Author Archive | Brendan Heading

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The postwar ID requirement between Northern Ireland and Great Britain

Reading through some old Wikipedia articles pointed me to an interesting exchange in the House of Commons, back in 1948. Ulster Unionist MPs Conolly Gage and Major Samuel Gillmor Haughton rose during an adjournment debate to complain about the requirement for a permit or passport to be presented for travel between Northern Ireland and the more…

UUP17 Robin Swann at podium

On Voluntary Coalition

I note, during coverage of today’s UUP conference, that once again that Robin Swann is advocating voluntary coalition. He’s not the only advocate of voluntary coalition, and he’s certainly not the first. In fact it has been an ideal for both the  UUP and DUP, since the old Stormont parliament was prorogued in 1972, to more…

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Sir Jeffrey’s cunning border plan

The other day, the Rt Hon Sir Jeffrey Donaldson MP suggested on twitter : A country that uses electronic toll tag systems on 11 of its main roads can’t claim there isn’t a technological solution to a Brexit border Sir Jeffrey’s observation appears to be an attempt to suggest that the problems presented by a more…

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What if #AE17b happens ?

It’s been a tumultuous week, to say the least, at the end of what had been a very boring election, with a number of historic and fascinating political developments going on. There’s been plenty of analysis of the wider political configuration on Slugger for the past while, so I thought I’d have a look at more…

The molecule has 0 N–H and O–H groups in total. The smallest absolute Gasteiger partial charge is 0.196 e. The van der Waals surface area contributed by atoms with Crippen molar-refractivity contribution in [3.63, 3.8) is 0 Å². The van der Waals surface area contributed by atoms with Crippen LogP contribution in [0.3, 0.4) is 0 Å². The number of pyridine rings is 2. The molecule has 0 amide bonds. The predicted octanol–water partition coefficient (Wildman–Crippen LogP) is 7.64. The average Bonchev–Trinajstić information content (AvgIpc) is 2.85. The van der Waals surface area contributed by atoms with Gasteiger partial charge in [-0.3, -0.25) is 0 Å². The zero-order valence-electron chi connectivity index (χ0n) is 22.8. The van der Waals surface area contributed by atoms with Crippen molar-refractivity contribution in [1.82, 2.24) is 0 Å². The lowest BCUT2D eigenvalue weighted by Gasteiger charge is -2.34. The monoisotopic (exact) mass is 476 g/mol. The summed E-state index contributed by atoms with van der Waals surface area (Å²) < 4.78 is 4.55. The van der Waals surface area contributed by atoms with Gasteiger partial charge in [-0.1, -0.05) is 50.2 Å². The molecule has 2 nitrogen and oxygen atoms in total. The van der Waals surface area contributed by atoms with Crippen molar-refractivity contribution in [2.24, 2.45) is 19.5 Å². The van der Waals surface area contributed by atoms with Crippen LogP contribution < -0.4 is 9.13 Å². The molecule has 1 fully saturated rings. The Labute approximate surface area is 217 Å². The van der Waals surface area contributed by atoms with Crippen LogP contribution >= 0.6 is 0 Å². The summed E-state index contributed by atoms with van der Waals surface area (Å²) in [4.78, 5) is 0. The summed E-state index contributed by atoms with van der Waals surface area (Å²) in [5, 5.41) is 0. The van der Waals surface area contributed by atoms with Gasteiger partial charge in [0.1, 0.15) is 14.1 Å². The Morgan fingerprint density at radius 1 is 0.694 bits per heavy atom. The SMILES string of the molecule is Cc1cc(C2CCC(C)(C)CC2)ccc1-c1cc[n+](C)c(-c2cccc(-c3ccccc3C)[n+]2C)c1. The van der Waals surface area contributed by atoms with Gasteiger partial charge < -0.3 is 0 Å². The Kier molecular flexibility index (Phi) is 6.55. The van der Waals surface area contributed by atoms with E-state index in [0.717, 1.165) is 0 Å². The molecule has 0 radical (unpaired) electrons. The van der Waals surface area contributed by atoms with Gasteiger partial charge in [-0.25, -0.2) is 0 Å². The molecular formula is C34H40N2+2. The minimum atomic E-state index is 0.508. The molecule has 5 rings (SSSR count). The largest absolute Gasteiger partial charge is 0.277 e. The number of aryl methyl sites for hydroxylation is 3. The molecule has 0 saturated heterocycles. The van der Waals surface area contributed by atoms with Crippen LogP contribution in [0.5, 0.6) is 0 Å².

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Why a Unionist pact is almost certain

The new Ulster Unionist leader, Robin Swann, will have had rather less time than he would have liked to shape his party’s attitude to the idea of pacts and co-operation with the DUP, not least while the UUP are still licking their wounds following the disappointing assembly result of six weeks ago. Both parties face more…

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Is a 60-minute Belfast-Dublin train journey time realistic ?

In the Independent today, Foreign Affairs Minister Charlie Flanagan floats the idea of a 60-minute Belfast-Dublin railway journey as a possible outcome of a brexit deal. This is an interesting, and indeed exciting, idea but I wonder if the Minister is aware of the size and scale of the project he is proposing. The current more…

The Solution

After the uprising of the 2nd of March The DUP member for Lagan Valley Had leaflets distributed in Paisley Park Stating that the people Had forfeited the confidence of the the Union And could win it back only By redoubled efforts. Would it not be easier In that case for the Party To dissolve the people And more…

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Direct rule is not a solution – or even an option

At the end of last night’s Slugger Punt event (which could have easily gone on for another hour, thanks to an engaging, well-informed panel and Alan’s role as compere!) there was a brief discussion on the talks process after the election and how long it would take. There was no broad consensus for a timescale, other more…

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A border poll can be held at any time

There’s widespread misunderstanding of the legal provision around holding a border poll which seems to rear its head not only on social media, but sometimes within the print media and even among the ranks of senior politicians. It’s an innocent enough situation, but it could become important in the period ahead as we start coming to terms with brexit and more…